The housing market news just keeps getting worse for the Northern San Joaquin Valley.
Stanislaus, San Joaquin and Merced coun- ties had the highest foreclosure rates in the country during August. Statistics released today by RealtyTrac showed the valley's homeowners were six times more likely to be in mortgage default last month than the national average.
And home values have plunged. August statistics show home prices fell about 15 percent in Stanislaus and San Joaquin counties and nearly 20 percent in Merced County compared with a year ago, according to Data- Quick Information Systems.
Stanislaus County's median-priced home sold for $315,000 last month. Compare that with the market peak in February 2006 when the county's midpriced home sold for $392,000.
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Values have been sliding since. But even at today's dramatically lower prices, home buyers are hard to find.
Only 450 homes sold in Stanislaus County during August. That's a 43 percent drop compared with last year.
Lenders, meanwhile, foreclosed at record rates last month.
RealtyTrac statistics show 407 Stanislaus County homes were repossessed in August. An additional 1,388 of the county's home- owners were served legal mortgage default notices, and 329 more were warned their homes were on the verge of being sold at public auction.
The number of default no- tices, trustee sale notifications and lender repossessions totaled 2,124 in Stanislaus County.
RealtyTrac calculated that such notices went to 1-in-79 homes in Stanislaus County, 1-in-81 homes in San Joaquin County and 1-in-82 homes in Merced County.
The foreclosure notice rate was 1-in-510 homes nationally and 1-in-224 homes throughout California.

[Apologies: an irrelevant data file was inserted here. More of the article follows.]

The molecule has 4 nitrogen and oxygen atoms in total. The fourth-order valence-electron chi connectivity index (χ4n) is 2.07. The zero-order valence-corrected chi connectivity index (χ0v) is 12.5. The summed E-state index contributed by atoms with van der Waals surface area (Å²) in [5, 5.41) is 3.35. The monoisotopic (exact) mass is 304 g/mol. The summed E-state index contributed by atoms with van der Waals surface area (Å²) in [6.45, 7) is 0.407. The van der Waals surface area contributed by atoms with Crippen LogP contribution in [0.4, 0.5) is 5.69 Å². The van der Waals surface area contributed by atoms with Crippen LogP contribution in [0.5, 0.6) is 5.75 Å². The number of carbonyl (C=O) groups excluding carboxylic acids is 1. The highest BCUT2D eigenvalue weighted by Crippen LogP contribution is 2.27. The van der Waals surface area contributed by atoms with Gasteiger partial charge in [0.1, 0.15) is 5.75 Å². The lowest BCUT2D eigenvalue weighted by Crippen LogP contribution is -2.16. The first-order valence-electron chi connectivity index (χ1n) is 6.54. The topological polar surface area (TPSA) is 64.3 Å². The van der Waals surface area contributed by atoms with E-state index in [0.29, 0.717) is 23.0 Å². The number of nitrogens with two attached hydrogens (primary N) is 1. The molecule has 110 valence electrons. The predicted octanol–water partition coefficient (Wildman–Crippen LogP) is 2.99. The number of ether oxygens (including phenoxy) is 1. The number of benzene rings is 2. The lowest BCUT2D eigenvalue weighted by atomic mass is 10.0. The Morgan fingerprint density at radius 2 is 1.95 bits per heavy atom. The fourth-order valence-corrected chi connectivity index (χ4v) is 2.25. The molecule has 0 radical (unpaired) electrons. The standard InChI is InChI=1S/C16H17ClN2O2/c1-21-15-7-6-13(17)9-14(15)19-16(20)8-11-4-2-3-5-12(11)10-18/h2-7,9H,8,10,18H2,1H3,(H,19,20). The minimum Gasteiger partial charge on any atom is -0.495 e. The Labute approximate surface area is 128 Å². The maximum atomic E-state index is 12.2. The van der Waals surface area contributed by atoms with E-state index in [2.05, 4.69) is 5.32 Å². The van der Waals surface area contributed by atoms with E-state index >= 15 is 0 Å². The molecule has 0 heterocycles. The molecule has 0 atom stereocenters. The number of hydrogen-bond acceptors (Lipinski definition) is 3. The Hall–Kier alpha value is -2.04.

"It's amazing to me how those foreclosure numbers continue to go up in your region," said Daren Blomquist, a spokesman for RealtyTrac, which publishes a national database of foreclosure and bank-owned properties. "Your notices of default (the first step in the foreclosure process) don't seem to be decreasing, which indicates you've still got some more pain to go through, unfortunately."
The foreclosure process typically takes a minimum of four months before a home can be repossessed. The process starts with a formal notice of default, then ends with homeowners catching up on payments, selling their homes, renegotiating their loans or losing their homes to lenders.
"What we're hearing from a lot of investors is that there's just not a lot of equity in these properties," Blomquist said.
When homes aren't worth as much as the mortgage on them, usually no one bids for them at foreclosure auctions. Such auctions happen at noon daily on the Stanislaus County Courthouse steps. When no one bids, lenders end up owning the property.
"For people who are being fiscally wise, this could be a pretty good opportunity to buy prop-erty," Blomquist said. "There are a lot of homes at discounted prices out there."
That's particularly true in cities such as Patterson, where median home sales prices have plunged nearly 33 percent during the past year, according to DataQuick records.
Waterford and Atwater prices dropped 24 percent, Lathrop fell 23 percent and Newman declined 22 percent.
Prices in central, western and southern Modesto decreased more than 20 percent.
About the only valley city where home prices haven't declined is Ripon, where the median sales price has stayed about $525,000.
Prices statewide slipped to a median $465,000 in August, down 1.1 percent from a year ago. There were 33,429 new and existing houses and condos sold statewide last month, which was down 34.5 percent from August 2006.
Last month's sales made for the slowest August since 1992 in California.
The typical mortgage payment that California home buyers committed themselves to paying last month was $2,251, according to DataQuick.
Bee staff writer J.N. Sbranti can be reached at firstname.lastname@example.org or 578-2196.